0% interest about to expire - pay off with emergency fund?

Hi all,

I wrote a little bit about this in my first journal post, but here’s the situation:

I’ve got $2167 on a Citi credit card that I transferred for the 0% interest 18 months ago. That 0% is about to become 24% (laughs forever) and I am wondering if I should take the $1,724 and some change that I have in an emergency fund and throw that towards the card, and pay the difference from my checking.

At this point my debt feels like an emergency. Any suggestions?


If you use up 100% of your emergency fund and ~$400 from your checking:

  • How long will it take for you build up a one month emergency fund again? (i.e. how much can you save from each month and/or paycheck of income, and how much do you spend in an average month?)
  • How much will be left in your checking account?
  • What is your chance of getting another 0% offer extended with balance transfer?
  1. I think maybe three months? What I spend in an average month is in the process of changing drastically, due to the fact that I’m living with my parents during the coronavirus movement restrictions and that I’ll be making big lifestyle changes once I’m back in NYC.
  2. About $1100, which $1000 of which would immediately go into the joint checking account my sister and I share for the apartment expenses which we’re still paying while we’re here
  3. Probably?

@anomalily I don’t know if I replied to you correctly!

1 Like

I can definitely help with replying to posts! To reply to a post, click on the gray arrow at the bottom of that post. If you click on the blue arrow that says “reply” at the bottom of the thread, it just replies to the whole thread and not to a specific post.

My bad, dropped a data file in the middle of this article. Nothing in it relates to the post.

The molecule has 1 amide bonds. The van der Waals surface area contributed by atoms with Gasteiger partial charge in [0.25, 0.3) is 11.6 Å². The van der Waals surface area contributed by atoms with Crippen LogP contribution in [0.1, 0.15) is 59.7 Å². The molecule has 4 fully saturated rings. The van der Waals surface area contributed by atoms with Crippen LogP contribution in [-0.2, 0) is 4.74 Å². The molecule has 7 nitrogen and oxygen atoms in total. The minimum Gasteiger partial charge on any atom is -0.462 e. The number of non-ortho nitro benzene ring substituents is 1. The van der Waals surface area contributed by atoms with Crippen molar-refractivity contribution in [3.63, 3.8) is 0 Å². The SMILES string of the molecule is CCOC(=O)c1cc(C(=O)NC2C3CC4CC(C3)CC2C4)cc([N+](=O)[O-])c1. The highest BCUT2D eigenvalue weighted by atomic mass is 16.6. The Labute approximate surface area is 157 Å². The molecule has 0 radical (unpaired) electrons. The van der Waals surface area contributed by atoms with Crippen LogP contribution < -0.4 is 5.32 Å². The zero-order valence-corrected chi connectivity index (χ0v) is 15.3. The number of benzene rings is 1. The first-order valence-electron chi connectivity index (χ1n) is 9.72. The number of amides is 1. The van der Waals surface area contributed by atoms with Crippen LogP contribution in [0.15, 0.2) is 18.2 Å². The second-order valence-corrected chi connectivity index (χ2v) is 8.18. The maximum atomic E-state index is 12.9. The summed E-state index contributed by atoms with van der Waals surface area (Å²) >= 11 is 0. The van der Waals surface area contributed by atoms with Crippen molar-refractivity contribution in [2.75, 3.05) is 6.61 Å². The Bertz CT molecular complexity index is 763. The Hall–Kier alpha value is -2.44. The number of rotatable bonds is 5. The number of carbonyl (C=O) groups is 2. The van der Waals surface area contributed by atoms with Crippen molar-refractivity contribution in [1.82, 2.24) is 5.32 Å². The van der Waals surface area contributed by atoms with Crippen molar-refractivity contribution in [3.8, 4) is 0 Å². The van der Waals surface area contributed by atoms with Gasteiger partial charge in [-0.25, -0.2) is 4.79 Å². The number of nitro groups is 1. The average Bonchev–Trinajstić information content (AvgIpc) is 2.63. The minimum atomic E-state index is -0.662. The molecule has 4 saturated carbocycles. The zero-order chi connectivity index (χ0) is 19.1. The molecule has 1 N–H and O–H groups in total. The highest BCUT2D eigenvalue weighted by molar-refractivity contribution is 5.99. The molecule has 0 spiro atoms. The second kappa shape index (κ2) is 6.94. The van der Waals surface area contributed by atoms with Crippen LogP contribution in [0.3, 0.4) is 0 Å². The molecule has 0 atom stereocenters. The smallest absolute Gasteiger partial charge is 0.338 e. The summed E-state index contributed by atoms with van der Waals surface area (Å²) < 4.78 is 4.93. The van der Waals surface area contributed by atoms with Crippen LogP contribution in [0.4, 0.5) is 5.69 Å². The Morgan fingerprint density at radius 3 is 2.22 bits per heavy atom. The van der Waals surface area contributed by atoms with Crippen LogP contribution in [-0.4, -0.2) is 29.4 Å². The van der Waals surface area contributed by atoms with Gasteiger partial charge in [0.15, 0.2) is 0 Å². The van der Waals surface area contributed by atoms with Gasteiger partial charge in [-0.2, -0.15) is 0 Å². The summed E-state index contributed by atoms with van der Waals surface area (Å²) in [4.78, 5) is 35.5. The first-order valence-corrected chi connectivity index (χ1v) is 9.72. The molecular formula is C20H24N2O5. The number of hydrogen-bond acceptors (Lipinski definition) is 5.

I feel less qualified to weigh in on people’s financial decisions, but I’m concerned that if you throw your entire emergency fund at the credit card transfer, you might end up having an emergency expense come up before you have a chance to rebuild the fund.

I saw in your other post that you’re planning to go through your expenses. That’s an important part of the equation too.


This is a big thing. If you can get another 0% balance transfer, I would keep the emergency fund (especially right now, when everything is a little topsy turvy).

If you can’t get a balance transfer – some more detail might help. For example, what are your necessary monthly expenses you can’t get out of right now (rent, that sort of thing)? What are the unnecessary monthly expenses you’re not reasonably going to give up (anyone cutting Netflix right now is like!!!)? What is your current debt repayment plan and savings plan like? etc.

1 Like

24% interest!?!? I agree that sounds like an emergency.

The “what if you have an emergency?” asked above is a good question. Where would you get the $ to pay for that emergency? If it is a source that is less than (or equal to) the 24% interest you’d be paying on this debt, then paying off the debt - or at least getting it into some vehicle that charges less than 24% - makes sense.

If you are able to transfer it to another 0% promo, create a plan to pay it off before that promo interest rate expires.


Also worth knowing if the 24% is retroactive to the beginning of the offer or just going forward.

1 Like

It’s just going forward, afaik.


If it were me, if I felt like my job was pretty secure I’d probably just retire it but getting a balance transfer offer certainly wouldn’t be a bad course of action. Not sure whether they still normally carry a 3% upfront charge or whether truly 0% offers are more common again like they were 5+ years ago.